A former Chief Justice of Nigeria (CJN), Justice Alfa Belgore may face trial for his alleged role in the $9.6billion debt judgment against Nigeria.
Belgore is alleged to have provided legal consultancy service to the Process and Industrial Developments (P&ID) during the case that got it the debt judgment.
He has already been quizzed by the Economic and Financial Crimes Commission (EFCC) on the matter.
Also quizzed is his secretary.
A team of legal giants left Abuja yesterday to hold talks with the nation’s offshore lawyers preparatory to the resumption of the legal battle to reverse the debt judgment on Thursday.
The team left with a three-point agenda: seeking the leave of the court to set aside the $9.6b damages, seeking a stay of execution of the award and appealing the judgment.
According to The Nation, several other people may also be arraigned with Ex-CJN Belgore.
A total of 18 past and present government officials have been linked with the signing of the alleged agreement with P&ID.
However, only one of them, a former Director, Legal Services of the Ministry of Petroleum Resources, Mrs. Grace Taiga, has so far been taken to court.
She was arraigned before Justice Olukayode Adeniyi of the High Court of the Federal Capital Territory on Friday.
Sources said the EFCC has concluded investigation on more suspects and recommended them for trial.
One source said anyone who is implicated during the investigation will face trial.
Another source said: “The case at hand is serious. Many suspects conspired to create this problem for the country. We will arraign more people and companies in court.
“The final outcome of the investigation will determine the fate of ex-CJN Belgore. If he is found guilty, we might put him in the dock with others. The law is no respecter of anybody.”
When contacted, the EFCC’s prosecution lawyer, Mr. Bala Sanga (a former Attorney-General and Commissioner of Justice in Adamawa State), said: “We are going to give it everything to get to the root of this criminal conspiracy.
“We will prosecute anybody found culpable after the conclusion of our investigation.”
The Federal Government, it was also gathered, has perfected plans to register in London last Wednesday’s judgment in Nigeria against Process and Industrial Developments (P&ID) in line with UK’s law on Registration of Foreign Judgment.
If the registration scales through, P&ID will forfeit all its assets in Nigeria and in the UK, including the $9.6billion damages to the Federal Government.
Investigation showed that Nigeria’s legal team departed Abuja yesterday for consultations with the nation’s offshore lawyers in London.
The Federal Government also rejigged the legal team by dropping some of those who appeared on its behalf in the past in the case.
A reliable source said: “We have tinkered with the legal team; we now have a tighter group which will work with our offshore lawyers.
“We will build our case on the conviction of P&ID by Justice Inyang Ekwo of the Federal High Court for fraud, money laundering, bribery and tax evasion among others.
“The granting of an order forfeiture of assets of P&ID is more important to us. We will take advantage of the UK’s law on Registration of Foreign Judgments to register Justice Ekwo’s verdict on P&ID.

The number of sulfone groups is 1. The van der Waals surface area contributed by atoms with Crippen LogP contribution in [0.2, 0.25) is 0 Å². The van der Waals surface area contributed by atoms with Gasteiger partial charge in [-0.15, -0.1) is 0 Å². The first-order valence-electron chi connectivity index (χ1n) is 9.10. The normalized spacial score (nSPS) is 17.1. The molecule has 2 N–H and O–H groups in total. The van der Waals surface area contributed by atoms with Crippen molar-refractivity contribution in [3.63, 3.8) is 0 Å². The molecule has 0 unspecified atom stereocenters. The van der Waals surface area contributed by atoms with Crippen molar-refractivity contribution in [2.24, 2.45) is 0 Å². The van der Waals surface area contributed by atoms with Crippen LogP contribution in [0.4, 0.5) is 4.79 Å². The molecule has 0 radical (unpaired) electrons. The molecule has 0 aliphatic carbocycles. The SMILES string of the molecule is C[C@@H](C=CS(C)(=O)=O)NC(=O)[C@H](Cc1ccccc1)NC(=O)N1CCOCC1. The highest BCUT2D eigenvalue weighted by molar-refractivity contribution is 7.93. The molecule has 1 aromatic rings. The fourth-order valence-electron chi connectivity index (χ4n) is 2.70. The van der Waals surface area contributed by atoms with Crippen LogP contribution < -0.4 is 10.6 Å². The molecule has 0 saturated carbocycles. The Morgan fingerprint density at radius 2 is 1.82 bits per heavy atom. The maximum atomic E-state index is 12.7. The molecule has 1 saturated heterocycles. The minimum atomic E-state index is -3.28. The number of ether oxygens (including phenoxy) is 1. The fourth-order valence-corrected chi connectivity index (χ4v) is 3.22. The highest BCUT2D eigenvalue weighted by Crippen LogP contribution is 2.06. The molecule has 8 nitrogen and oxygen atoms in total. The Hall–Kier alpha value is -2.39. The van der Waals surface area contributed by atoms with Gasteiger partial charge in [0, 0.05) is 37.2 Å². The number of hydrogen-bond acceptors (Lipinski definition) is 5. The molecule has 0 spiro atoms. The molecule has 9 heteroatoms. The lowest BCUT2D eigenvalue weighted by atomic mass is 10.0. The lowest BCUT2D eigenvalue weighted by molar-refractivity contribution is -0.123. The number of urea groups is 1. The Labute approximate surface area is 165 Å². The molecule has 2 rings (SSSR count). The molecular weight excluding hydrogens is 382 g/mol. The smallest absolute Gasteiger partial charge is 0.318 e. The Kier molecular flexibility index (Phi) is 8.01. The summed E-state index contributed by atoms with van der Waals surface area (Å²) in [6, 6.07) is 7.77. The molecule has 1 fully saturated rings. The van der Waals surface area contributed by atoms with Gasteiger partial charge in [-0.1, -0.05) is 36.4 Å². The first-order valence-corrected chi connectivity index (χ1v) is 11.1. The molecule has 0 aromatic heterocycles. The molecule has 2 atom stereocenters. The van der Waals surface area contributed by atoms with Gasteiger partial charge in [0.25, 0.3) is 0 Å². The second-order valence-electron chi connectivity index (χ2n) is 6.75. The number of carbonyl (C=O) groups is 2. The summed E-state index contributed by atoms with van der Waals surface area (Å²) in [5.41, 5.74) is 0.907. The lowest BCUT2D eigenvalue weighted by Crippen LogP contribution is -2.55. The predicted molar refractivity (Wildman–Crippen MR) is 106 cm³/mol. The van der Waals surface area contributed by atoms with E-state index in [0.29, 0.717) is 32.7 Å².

“Once we succeed in registering the judgment, all assets of P&ID, including the so-called $9.6billion will belong to Nigeria.”
Asked of what Nigeria would be tabled before the court in London, the source said: “We have a three-point agenda including seeking the leave of the court to set aside the $9.6b damages; a stay of execution of the award; and going to an appellate court if Nigeria’s application is refused.
“Seeking the leave of the court is not a matter of right, you have to argue for it on the point of law. This is why our team is battle-ready.
The founder of Process and Industrial Developments (P&ID), Michael Quinn admitted to have had audience with the late President Umaru Yar’Adua, ex-Minister of Petroleum Resources, Dr. Rilwanu Lukman, a former Group Managing Director of the Nigerian National Petroleum Corporation, Shehu Ladan and 15 others over the Gas Supply and Processing Agreement (GSPA).
He also said he wrote ex-President Goodluck Jonathan, a former Minister of Petroleum Resources, Mrs. Diezani Alison-Madueke and a former Special Adviser to President on Petroleum Matters, Dr. Emmanuel Egbogah on certain developments on the failed project.
He was silent on whether or not the ex-President, Diezani and Egbogah played any roles.
But he admitted that the Arbitration, which led to the $9.6billion judgment debt, was entered into by the Jonathan administration with the knowledge of Diezani.
He said on 19 September 2012 he wrote to the Minister for Petroleum Resources nominating P&ID’s choice of Arbitrator, Sir Anthony Evans.
He said on 30 November 2012 the Government wrote to inform P&ID of the appointment of Chief Bayo Ojo as the Government’s arbitrator.
Despite the fact that he said there was a meeting earlier on 12 October 2012 at the “office of the Government’, he said he would not want to divulge what transpired.
But Quinn included the list of the 18 key actors/ players in the contract in his in a witness statement tabled before the Arbitration Tribunal.
He said the signing of a Memorandum of Understanding for the project was done on July 22, 2009.